How to Tie the Wood Special Streamer
Learn how to tie the Wood Special Streamer, including step-by-step instructions, a video tutorial, pictures, and much more. Improve your fly-tying skills here.
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Last week, we went over an excellent pattern from Maine with the Warden's Worry, and this week, we're going to tie another solid Maine streamer. Designed by Joe Sterling in the 60s, the Wood Special is a brightly colored streamer that's sure to catch the eyes of fish around you, and whether you're fishing a remote pond in Maine or a tailwater in the midwest, this pattern is effective nearly everywhere. We've found this to be a great pattern when targeting wild brookies, but it's also equally effective when fishing for stocked trout and even warmwater species like large and smallmouth bass. Tie it in sizes 4 through 10 and fish it down deep on a sink tip or higher in the water column on a floating line, and you'll quickly see why this famous Maine fly stays on-hand all year long.
- Hook: Daiichi 2220 4X-Long Streamer Hooks (size: 6; can be tied sizes 2 through 10)
- Thread: Danville 6/0 (70 Denier) Flymaster Thread (color: black)
- Tail: Hareline Golden Pheasant Tippets
- Body: Hareline Chenille (color: fluorescent orange; size: medium)
- Ribbing: UNI Clear Mylar Tinsel (color: silver/gold; size: 1/32")
- Wing: Hareline Mallard Flank Feathers (color: wood duck gold)
- Collar: Hareline Hen Saddle (color: grizzly)
Secure your thread with a jam knot roughly one eye's length behind the hook's eye. Once secure, run your thread back to the hook's barb.
Select a golden pheasant tippet feather and cut a few fibers from the stem. Cutting the fibers instead of pulling them keeps them aligned well. Once cut off, measure the fibers to be about the length of the hook's gap and tie them in on top of the hook's shank. Then, run your thread up the shank back to the initial tie-in point.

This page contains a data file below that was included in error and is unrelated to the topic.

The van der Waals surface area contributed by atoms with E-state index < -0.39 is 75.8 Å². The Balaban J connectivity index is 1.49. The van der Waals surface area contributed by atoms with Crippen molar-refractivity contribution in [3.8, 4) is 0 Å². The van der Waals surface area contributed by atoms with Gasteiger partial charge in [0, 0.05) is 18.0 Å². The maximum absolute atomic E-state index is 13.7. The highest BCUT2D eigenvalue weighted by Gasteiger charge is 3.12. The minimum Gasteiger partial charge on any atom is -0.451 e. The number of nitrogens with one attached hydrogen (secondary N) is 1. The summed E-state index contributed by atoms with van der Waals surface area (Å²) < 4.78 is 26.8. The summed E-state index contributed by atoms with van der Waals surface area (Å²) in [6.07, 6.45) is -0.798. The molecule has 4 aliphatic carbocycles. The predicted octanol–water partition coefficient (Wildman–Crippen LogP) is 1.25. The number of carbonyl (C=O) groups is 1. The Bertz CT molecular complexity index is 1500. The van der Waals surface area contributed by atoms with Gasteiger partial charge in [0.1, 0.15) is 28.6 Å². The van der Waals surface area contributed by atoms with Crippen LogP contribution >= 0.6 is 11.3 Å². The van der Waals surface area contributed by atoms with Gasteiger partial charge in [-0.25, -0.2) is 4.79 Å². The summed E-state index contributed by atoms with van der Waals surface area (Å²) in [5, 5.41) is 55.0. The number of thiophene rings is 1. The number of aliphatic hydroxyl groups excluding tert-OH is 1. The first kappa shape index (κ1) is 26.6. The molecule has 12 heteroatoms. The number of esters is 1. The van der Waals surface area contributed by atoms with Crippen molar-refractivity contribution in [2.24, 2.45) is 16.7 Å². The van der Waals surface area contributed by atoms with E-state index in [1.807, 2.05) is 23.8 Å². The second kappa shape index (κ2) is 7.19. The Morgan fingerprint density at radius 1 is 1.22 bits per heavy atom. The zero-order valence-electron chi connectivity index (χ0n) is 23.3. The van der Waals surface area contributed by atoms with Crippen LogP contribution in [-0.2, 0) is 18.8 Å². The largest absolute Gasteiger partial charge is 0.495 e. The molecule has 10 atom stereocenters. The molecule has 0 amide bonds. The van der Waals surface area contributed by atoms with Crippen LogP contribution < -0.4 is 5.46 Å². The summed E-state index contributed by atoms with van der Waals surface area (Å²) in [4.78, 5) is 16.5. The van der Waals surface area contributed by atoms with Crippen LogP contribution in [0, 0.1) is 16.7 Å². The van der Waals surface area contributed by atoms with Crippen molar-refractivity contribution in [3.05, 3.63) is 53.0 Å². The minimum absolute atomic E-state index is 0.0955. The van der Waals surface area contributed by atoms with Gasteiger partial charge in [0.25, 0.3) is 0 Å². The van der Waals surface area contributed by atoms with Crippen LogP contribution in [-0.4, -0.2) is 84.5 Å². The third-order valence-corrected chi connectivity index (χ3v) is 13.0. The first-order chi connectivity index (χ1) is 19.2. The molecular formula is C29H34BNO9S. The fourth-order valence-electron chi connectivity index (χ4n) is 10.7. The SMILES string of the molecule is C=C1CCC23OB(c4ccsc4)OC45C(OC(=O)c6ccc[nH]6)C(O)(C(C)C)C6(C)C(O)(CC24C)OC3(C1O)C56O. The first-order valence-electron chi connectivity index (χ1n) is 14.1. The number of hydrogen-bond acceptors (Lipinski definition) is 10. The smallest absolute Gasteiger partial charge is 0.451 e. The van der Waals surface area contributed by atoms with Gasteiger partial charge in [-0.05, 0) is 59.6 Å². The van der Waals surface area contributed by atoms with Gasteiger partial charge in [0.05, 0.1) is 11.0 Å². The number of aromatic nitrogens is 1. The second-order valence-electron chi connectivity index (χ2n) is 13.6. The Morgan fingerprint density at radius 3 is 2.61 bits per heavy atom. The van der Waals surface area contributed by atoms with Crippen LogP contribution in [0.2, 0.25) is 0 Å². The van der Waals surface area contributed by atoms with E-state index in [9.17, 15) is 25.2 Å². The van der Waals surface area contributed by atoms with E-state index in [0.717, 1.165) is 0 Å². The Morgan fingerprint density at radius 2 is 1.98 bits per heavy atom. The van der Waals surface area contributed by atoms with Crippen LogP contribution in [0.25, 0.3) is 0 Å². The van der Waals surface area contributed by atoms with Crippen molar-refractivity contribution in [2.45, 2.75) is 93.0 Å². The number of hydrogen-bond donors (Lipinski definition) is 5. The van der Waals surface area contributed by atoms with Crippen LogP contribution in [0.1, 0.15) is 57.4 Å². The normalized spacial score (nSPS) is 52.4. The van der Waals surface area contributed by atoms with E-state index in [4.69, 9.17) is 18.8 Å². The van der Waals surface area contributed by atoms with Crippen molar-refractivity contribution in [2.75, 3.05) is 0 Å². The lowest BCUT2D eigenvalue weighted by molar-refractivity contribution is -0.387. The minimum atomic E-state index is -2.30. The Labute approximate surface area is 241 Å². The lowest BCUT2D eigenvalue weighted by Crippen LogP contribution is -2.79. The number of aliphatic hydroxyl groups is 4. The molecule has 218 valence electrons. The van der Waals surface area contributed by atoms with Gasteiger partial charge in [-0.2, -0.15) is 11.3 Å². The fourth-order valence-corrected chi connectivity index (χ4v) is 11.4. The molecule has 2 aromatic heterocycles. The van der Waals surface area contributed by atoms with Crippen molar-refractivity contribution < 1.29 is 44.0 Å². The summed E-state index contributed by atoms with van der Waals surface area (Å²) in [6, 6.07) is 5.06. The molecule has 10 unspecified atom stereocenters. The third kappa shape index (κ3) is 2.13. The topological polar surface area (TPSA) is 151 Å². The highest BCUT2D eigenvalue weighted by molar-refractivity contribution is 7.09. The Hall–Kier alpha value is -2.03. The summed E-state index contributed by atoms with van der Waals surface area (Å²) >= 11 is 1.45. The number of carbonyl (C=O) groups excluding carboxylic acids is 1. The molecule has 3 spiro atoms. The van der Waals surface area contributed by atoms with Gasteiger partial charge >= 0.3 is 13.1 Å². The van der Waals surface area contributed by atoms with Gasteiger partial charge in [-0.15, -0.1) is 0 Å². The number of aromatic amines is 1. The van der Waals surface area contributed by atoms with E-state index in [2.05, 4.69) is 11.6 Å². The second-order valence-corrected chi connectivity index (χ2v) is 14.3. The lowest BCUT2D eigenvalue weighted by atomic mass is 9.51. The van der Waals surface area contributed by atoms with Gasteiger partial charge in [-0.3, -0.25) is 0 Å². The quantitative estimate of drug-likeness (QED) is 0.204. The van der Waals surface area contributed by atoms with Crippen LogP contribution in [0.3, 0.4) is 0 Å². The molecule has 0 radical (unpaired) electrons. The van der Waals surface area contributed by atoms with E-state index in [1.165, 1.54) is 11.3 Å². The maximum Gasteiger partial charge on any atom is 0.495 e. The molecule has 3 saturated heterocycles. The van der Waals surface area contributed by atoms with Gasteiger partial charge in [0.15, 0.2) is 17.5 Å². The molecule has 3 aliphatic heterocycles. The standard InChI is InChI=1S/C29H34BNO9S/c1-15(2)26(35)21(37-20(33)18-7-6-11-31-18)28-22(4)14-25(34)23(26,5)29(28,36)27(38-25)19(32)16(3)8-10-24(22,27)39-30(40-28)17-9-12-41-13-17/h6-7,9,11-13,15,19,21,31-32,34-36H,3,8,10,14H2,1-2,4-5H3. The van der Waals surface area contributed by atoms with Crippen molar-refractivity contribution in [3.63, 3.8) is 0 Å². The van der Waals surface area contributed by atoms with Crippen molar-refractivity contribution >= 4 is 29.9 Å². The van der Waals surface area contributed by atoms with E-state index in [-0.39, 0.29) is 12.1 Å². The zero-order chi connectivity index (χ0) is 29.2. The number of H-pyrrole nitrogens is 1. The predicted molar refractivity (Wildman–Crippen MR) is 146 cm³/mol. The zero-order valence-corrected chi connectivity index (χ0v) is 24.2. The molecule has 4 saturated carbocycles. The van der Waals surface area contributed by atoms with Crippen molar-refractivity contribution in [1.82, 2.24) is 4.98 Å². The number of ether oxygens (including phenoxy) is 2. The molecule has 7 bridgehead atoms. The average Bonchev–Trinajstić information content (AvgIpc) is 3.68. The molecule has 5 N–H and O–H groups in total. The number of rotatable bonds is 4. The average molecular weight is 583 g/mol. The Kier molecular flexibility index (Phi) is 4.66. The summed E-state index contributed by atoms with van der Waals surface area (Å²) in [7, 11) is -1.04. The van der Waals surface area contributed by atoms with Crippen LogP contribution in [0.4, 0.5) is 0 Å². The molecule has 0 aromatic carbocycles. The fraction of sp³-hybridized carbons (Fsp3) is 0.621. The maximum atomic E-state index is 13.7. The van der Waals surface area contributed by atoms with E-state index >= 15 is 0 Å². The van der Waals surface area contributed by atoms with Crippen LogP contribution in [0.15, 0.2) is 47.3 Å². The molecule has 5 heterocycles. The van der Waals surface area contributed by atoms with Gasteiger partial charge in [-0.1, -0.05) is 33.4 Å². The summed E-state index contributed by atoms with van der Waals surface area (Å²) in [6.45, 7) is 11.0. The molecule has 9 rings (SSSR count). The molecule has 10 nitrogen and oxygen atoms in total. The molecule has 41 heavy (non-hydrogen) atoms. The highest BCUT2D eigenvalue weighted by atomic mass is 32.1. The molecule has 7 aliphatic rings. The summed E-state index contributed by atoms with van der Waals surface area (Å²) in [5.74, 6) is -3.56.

Pull off 4"-5" of UNI-Mylar and tie it in with the gold side facing you (this will allow the silver side to show when wrapped). Once tied in at the front of the fly, wind your thread all the way back to be just in front of the tail--this aids in having a clean and consistent body.
Prep the chenille by stripping away some of the fibers to expose the thread core; doing this makes it easier to tie in and prevents any unnecessary bumps in the body of the fly. Once the core is exposed, tie it in just in front of the fly's tail and advance the thread to your initial tie-in point.
Now wind the chenille with close, touching wraps all the way to the initial tie-in point. Using the vise's rotary function makes this a bit easier, and once you've wrapped all the way to the tie-in point, tie the chenille off and trim the excess.
Now wrap the ribbing up the body of the fly using open, evenly-spaced wraps. Once you've ribbed the body, tie the ribbing off and trim the excess.
Select a mallard flank feather that will extend just beyond the fly's tail and tie it in on top of the shank, directly in front of the body; once tied in, trim the excess.
Select a grizzly hen hackle and prepare it by removing the fluffy fibers at the base. Now tie the feather in by the tip.
Now take three or four turns of the hackle. While winding the hackle, be sure to sweep the fibers rearward so that the collar lays nicely. After winding the collar, tie the feather off and trim the excess.
Create a clean head with your thread, and while doing so, take a few wraps that closely abut the collar in order to get it to lay closely to the body. Once this is done, you can whip finish the fly and add head cement.
The Wood Special is now ready to be fished the next time you're on the water.